The present invention thus prevents relative rotation between the bearing and the bore without resorting to an interference fit with its associated drawbacks. At the same time, the expanding O-ring 65 may function as a buffer between the inner surface of the bore 6b' of the aluminum clutch housing 6' and the outer race 62 of the bearing 60, allowing self-centering of the bearing 60 within the bore 6' and reducing noise and wear which might result from misalignment.

This invention has been explained in the context of the twin countershaft compound transmission illustrated in FIG. 1. However, it will be appreciated that this invention may be used in any other type of transmission or other device wherein a bearing having an outer race formed from a first material is installed within a bore provided in a wall formed from a second material, so long as the second material has a rate of thermal expansion which is greater than the first material.

In accordance with the provisions of the patent statutes, the principle and mode of operation of this invention have been explained and illustrated in its preferred embodiment. However, it must be understood that this invention may be practiced otherwise than as specifically explained and illustrated without departing from its spirit or scope.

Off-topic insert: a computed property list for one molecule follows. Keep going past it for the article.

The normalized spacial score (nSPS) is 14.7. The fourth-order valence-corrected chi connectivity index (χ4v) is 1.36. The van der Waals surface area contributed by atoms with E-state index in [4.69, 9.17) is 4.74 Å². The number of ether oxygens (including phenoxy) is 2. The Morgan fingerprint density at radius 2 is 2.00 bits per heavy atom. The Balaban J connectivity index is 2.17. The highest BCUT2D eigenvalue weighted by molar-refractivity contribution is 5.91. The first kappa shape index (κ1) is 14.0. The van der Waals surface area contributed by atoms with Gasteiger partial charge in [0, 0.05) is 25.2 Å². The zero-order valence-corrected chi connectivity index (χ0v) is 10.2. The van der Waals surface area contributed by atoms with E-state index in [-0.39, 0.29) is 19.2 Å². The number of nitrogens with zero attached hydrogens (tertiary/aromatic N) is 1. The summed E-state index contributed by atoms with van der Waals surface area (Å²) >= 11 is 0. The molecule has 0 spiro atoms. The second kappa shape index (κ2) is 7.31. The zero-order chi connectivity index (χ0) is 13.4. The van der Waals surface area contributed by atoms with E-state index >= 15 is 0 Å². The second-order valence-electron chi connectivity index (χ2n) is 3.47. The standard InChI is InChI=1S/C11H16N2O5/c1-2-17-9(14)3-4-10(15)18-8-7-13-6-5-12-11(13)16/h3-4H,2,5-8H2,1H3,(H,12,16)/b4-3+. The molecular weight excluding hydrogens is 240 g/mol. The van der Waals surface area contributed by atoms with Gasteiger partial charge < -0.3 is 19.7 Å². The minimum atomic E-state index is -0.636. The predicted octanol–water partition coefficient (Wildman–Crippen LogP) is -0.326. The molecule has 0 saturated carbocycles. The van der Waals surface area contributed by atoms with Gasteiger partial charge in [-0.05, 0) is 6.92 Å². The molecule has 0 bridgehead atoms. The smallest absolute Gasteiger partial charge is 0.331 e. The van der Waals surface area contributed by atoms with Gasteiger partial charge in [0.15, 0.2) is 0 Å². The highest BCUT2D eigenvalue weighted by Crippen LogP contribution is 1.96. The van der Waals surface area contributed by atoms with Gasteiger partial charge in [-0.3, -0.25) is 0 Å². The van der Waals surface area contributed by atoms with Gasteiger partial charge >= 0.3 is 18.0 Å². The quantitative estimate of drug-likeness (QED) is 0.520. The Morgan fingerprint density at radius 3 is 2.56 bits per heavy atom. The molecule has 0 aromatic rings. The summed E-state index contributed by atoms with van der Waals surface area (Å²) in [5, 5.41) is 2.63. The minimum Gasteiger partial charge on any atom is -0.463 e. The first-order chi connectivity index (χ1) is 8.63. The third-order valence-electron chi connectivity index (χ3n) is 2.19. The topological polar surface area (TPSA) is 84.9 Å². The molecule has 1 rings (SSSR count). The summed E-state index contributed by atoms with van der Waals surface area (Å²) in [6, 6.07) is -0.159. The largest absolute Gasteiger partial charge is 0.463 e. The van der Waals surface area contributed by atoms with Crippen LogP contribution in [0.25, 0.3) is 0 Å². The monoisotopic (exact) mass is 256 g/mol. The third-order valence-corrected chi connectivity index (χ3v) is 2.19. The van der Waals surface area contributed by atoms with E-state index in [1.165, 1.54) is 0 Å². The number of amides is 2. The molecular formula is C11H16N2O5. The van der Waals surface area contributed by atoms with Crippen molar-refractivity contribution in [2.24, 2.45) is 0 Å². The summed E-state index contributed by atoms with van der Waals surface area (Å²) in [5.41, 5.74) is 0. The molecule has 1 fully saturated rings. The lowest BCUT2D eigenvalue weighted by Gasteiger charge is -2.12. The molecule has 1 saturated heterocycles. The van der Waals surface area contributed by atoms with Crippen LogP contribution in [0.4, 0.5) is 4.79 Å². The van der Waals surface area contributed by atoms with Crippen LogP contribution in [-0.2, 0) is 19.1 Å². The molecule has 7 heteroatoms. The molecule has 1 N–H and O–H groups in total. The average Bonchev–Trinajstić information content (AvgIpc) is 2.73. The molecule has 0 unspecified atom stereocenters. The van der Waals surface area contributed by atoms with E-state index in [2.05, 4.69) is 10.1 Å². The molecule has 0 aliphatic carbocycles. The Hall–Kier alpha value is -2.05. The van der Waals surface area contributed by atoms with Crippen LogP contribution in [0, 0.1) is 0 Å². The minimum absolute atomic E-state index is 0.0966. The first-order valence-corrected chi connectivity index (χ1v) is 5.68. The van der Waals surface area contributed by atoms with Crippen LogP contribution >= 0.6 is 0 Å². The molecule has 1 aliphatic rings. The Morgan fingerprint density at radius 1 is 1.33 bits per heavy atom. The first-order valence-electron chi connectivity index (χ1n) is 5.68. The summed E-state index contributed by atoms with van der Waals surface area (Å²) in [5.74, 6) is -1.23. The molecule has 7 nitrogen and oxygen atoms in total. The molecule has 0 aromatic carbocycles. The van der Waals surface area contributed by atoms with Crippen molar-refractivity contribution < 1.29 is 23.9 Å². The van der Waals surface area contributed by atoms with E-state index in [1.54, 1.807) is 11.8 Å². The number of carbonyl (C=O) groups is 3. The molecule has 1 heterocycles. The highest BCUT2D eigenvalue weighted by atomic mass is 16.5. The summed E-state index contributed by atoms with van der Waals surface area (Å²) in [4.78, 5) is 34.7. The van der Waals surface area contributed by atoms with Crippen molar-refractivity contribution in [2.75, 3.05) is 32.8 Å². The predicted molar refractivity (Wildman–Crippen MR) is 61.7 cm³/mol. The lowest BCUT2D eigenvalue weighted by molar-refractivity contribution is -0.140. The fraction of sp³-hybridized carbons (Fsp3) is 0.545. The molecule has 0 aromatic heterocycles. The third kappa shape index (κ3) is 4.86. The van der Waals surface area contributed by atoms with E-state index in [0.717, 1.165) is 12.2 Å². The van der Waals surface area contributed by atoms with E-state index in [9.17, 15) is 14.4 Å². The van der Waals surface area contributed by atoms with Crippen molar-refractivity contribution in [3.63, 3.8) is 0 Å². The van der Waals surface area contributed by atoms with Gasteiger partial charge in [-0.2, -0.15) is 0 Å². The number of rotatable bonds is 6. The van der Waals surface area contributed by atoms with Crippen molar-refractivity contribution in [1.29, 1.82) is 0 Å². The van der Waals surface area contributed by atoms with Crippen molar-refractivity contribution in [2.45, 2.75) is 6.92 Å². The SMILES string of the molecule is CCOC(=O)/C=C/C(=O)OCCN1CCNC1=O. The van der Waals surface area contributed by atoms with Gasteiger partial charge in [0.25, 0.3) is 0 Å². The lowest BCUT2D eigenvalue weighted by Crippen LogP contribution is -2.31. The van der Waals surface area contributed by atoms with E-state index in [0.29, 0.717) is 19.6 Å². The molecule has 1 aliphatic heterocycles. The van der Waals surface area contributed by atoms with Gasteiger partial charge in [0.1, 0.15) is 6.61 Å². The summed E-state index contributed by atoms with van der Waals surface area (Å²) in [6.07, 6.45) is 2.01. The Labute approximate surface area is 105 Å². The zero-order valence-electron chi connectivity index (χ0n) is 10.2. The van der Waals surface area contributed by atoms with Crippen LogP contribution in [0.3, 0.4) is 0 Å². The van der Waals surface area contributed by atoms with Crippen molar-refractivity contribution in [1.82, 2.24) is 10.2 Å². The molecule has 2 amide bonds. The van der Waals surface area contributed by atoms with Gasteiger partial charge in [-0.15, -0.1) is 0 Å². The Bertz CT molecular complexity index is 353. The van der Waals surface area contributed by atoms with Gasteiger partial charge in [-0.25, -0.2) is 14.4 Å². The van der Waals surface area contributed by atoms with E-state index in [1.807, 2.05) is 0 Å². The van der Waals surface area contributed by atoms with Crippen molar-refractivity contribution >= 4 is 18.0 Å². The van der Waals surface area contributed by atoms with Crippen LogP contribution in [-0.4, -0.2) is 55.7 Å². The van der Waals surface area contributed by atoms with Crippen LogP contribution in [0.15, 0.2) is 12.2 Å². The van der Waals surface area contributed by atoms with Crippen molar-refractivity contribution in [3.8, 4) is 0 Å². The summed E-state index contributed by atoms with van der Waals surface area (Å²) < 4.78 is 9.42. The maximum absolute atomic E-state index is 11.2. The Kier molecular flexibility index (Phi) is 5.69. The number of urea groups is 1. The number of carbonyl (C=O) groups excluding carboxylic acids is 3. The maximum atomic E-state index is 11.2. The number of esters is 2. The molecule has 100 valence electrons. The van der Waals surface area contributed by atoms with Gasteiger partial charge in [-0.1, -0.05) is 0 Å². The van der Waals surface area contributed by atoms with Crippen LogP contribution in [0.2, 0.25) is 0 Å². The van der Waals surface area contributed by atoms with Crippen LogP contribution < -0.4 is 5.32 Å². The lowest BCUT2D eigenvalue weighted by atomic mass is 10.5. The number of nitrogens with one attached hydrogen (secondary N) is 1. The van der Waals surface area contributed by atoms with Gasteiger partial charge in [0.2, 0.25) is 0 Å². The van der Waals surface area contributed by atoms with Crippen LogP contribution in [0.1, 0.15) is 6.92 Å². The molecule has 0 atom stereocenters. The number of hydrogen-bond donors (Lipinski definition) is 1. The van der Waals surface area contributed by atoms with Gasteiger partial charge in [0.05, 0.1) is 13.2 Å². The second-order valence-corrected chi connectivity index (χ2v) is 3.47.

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Referenced by
Citing PatentFiling datePublication dateApplicantTitle
US6250815 *Jun 24, 1999Jun 26, 2001Zf Meritor, LlcTemperature compensating carrier bearing assembly
US6652150 *Feb 16, 2001Nov 25, 2003Skf GmbhBearing arrangement and method for fixing at least one bearing in place in a bearing retainer